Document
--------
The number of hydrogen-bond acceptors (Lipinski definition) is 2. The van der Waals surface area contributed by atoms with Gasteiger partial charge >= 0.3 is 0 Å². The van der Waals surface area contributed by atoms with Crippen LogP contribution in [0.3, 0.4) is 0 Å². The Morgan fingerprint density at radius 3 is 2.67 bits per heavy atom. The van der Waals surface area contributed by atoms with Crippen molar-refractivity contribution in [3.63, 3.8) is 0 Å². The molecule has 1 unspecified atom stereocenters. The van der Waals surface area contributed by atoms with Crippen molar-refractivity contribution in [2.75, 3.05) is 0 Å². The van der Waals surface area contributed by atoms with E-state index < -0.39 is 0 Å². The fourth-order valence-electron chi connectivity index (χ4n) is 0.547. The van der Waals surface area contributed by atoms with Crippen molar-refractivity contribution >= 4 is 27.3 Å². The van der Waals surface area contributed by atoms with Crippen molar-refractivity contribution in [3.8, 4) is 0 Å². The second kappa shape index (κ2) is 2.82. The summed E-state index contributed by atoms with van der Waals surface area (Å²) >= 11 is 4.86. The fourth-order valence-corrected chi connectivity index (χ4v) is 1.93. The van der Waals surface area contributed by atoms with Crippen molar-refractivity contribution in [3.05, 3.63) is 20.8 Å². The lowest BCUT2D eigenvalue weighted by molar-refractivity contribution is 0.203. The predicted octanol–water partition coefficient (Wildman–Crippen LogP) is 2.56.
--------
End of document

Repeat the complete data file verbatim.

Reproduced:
The number of hydrogen-bond acceptors (Lipinski definition) is 2. The van der Waals surface area contributed by atoms with Gasteiger partial charge >= 0.3 is 0 Å². The van der Waals surface area contributed by atoms with Crippen LogP contribution in [0.3, 0.4) is 0 Å². The Morgan fingerprint density at radius 3 is 2.67 bits per heavy atom. The van der Waals surface area contributed by atoms with Crippen molar-refractivity contribution in [3.63, 3.8) is 0 Å². The molecule has 1 unspecified atom stereocenters. The van der Waals surface area contributed by atoms with Crippen molar-refractivity contribution in [2.75, 3.05) is 0 Å². The van der Waals surface area contributed by atoms with E-state index < -0.39 is 0 Å². The fourth-order valence-electron chi connectivity index (χ4n) is 0.547. The van der Waals surface area contributed by atoms with Crippen molar-refractivity contribution >= 4 is 27.3 Å². The van der Waals surface area contributed by atoms with Crippen molar-refractivity contribution in [3.8, 4) is 0 Å². The second kappa shape index (κ2) is 2.82. The summed E-state index contributed by atoms with van der Waals surface area (Å²) >= 11 is 4.86. The fourth-order valence-corrected chi connectivity index (χ4v) is 1.93. The van der Waals surface area contributed by atoms with Crippen molar-refractivity contribution in [3.05, 3.63) is 20.8 Å². The lowest BCUT2D eigenvalue weighted by molar-refractivity contribution is 0.203. The predicted octanol–water partition coefficient (Wildman–Crippen LogP) is 2.56.